ALP is computed with reference to arithmetic mean of comparables with a uniform tolerance of 5% around the transfer price (Proviso’s to Section 92C(1)) Example: arithmetic mean of comparable PLI of operating profit/total cost is 10% would mean an arm’s-length range of 4.76% to 15.79% It was further interpreted by taxpayers to mean that this +/-5% standard deduction was available to the taxpayer and not a binary band. Example: In case of standard deduction, if net profit margin were 4.75% in the above scenario then only 0.01% is the adjustment and not entire 4.75% as in the case of a band where you are either in the band or out. Number of cases in different Tribunals in favour of and against the assessee October 2013

64 Issue #5 The Indian arm’s-length range fiasco
Amendment in Finance Act 2009 tried to rest controversy about arm’s-length range by saying the 5% tolerance is not a standard deduction (as well as changed base of determination of allowable band linking it to transaction price instead of arithmetic mean) However post period also remained ambiguous due to conflicting judicial decisions Retrospective amendment recently in Finance Act 2012 w.e.f 1/4/2002 clarifying the 5% is not a standard deduction (from 1/4/2013 to be 3%) Bottomline: Lots of litigation on simple issues due to lack of clarity October 2013

65 Section 92D : Maintenance and keeping information and document by persons entering into an international transaction read with Rule 10D Methodology Related Entity Related Price Related Transaction Related Profile of Industry Profile of group Profile of related parties Transaction terms FAR related Economic Analysis (method selection, comparable benchmarking) Forecasts, budgets, estimates Agreements Invoices Pricing related correspondence (letters, s, fax, etc.) Description and analysis of uncontrolled transactions Description and analysis of methods considered and adopted October 2013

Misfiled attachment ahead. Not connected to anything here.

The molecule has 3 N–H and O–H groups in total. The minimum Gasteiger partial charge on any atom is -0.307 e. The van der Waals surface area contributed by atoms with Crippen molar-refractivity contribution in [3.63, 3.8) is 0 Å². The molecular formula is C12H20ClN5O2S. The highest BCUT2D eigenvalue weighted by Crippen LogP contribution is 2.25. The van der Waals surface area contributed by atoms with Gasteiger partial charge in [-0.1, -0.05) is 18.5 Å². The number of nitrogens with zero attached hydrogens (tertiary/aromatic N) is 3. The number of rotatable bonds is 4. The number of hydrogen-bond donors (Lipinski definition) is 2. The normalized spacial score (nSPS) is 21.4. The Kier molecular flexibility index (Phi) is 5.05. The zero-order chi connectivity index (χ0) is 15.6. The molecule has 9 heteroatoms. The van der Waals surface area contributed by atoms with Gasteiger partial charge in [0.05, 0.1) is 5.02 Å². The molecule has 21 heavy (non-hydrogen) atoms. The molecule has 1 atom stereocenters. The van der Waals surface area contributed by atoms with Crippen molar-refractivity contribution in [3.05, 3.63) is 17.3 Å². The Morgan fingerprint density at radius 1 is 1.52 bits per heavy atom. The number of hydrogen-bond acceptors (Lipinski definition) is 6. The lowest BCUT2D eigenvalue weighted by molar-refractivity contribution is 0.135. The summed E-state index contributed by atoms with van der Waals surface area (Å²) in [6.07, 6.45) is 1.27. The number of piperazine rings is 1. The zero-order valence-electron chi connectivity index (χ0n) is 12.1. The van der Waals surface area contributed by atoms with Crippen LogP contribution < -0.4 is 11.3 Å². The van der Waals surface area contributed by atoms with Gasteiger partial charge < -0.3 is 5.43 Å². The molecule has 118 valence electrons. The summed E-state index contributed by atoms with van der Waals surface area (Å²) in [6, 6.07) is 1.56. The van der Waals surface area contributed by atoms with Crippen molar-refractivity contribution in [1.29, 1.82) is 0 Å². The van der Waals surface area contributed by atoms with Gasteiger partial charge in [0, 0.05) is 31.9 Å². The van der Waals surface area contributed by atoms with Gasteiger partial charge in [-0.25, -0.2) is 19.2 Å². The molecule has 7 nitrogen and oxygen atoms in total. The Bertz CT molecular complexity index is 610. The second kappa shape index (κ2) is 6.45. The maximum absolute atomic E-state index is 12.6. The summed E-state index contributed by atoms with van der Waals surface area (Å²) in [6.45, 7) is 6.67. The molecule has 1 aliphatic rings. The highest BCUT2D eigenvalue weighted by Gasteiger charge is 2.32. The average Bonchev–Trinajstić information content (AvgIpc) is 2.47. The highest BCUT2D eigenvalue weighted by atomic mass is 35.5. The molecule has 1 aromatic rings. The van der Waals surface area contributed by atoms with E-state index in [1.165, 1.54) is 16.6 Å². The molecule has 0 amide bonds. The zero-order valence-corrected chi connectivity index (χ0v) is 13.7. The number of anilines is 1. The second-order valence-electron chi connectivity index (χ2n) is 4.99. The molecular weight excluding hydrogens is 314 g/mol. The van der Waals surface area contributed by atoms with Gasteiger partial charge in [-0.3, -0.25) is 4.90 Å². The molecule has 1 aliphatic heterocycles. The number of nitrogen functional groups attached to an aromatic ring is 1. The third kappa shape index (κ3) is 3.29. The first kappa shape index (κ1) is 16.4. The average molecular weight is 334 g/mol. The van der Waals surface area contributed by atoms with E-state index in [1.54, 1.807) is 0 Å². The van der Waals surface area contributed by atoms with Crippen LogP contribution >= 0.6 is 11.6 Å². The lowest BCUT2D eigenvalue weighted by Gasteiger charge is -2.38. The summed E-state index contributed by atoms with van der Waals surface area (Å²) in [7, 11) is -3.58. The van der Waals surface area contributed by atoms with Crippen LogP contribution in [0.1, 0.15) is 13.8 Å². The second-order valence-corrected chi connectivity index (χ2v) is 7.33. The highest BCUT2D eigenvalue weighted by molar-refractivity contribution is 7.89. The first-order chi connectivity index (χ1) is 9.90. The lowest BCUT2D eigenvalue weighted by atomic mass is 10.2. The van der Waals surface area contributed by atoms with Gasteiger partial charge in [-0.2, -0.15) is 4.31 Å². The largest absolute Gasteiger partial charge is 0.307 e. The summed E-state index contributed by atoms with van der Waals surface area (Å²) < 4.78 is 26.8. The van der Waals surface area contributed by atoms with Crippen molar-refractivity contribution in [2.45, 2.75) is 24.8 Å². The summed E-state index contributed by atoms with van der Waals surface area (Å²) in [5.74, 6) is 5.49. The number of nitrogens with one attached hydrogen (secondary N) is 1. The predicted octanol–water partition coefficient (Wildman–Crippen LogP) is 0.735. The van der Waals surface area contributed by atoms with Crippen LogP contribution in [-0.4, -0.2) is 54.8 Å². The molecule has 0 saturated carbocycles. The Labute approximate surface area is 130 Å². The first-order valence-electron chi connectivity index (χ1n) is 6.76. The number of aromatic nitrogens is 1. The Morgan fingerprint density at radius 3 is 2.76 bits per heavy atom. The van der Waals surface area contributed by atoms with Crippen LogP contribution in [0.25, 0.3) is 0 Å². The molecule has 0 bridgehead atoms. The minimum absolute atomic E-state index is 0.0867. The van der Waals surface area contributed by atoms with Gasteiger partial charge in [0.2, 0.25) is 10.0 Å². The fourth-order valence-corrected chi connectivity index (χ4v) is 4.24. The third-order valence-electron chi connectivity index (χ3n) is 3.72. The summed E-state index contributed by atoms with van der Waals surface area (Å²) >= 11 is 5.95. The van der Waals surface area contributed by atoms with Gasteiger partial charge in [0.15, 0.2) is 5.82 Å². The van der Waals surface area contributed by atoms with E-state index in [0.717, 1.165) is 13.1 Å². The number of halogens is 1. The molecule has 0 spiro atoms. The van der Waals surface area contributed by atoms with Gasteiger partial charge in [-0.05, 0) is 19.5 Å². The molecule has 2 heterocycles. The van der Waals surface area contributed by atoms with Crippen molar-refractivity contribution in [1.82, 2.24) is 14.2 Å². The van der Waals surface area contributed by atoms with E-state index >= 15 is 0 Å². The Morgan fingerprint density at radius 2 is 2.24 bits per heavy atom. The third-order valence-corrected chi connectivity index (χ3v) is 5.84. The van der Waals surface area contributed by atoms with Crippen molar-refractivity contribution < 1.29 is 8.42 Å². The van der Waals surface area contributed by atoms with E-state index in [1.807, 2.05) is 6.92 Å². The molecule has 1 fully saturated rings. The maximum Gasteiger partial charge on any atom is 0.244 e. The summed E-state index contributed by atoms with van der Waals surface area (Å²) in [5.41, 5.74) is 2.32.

66 Issue #6 Documents, documents everywhere; not a sheet to think!
Indian TP documentation requirements are staggering Rule 10D prescribes detailed set of requirements pertaining to Organizational Structure Nature of business/industry and market conditions Controlled transactions Background documents Comparability, functional and risk analysis Selection of transfer pricing method Application of the transfer pricing method Assumptions, strategies, policies Supporting information October 2013

67 Issue #6 Documents, documents everywhere; not a sheet to think!
Too much data to decipher and analyze meaningfully given the systems resource constraints Key details tend to be overlooked in this data deluge Foreign comparables are really tough to obtain – prohibitive costs, lack of resources and knowledge. Penal provisions are in place for not maintaining documentation and enforced Strain on the entire system including Dept. and taxpayer Bottomline: Is TP not just bad for taxpayer but also bad for the environment?!  October 2013

68 Issue #7 Practical TP oddities - Few nuggets from the field
TNMM Adjustments applied to all transactions of taxpayer enterprise: TPO to make adjustments to international transactions only and not entire transactions of taxpayer (Il Jin Electronics India Pvt. Ltd. – ITAT Delhi) Adjustments resulting in illogical results Total amount of adjustment made, along with ALP already reported, exceeded total revenues earned by the taxpayer and its AE from dealing with third party clients! (Global VantEdge Pvt. Ltd – ITAT Delhi) October 2013

69 Issue #7 Practical TP oddities - Few nuggets from the field
Excess profits being disallowed under regular provisions AO held that excess profits (above ALP) would be disallowed u/s 10B i.e., special tax exemption provisions for IT companies in export zones (ACIT vs. Tweezerman India Pvt. Ltd. – ITAT Chennai) “Contemporaneous” data used even if not available at specified date TPO empowered to determine ALP by using public domain data even after “cut-off date” (Kodiak Networks India vs. ACIT – ITAT Bangalore) Current hot-topic of TP litigation Whether in financial transactions i.e., corporate guarantees, interest-free loans etc.) between AE’s arm’s-length rate of interest to be charged? (Retrospective amendment in Finance Act 2012 puts this to rest) October 2013

70 Problems with (Indian) TP summarized
TP is not art, its not science….. its magic! No proper comparables available Grossly improper comparables being used No clear method or quantification for adjustments Cherry-picking of comparables by all parties Disparate Data sources are a bone of contention Documentation requirement overload Lack of knowledge & skill-set Concepts such as ‘location savings’ not even acknowledged Growth of “intangible” economy ignored completely Overburdening of taxpayer Bottomline: Current TP implementation devolves frequently into absurdities and can provide inequitable results October 2013

71 T. P. Ostwal & Associates Thank You October 2013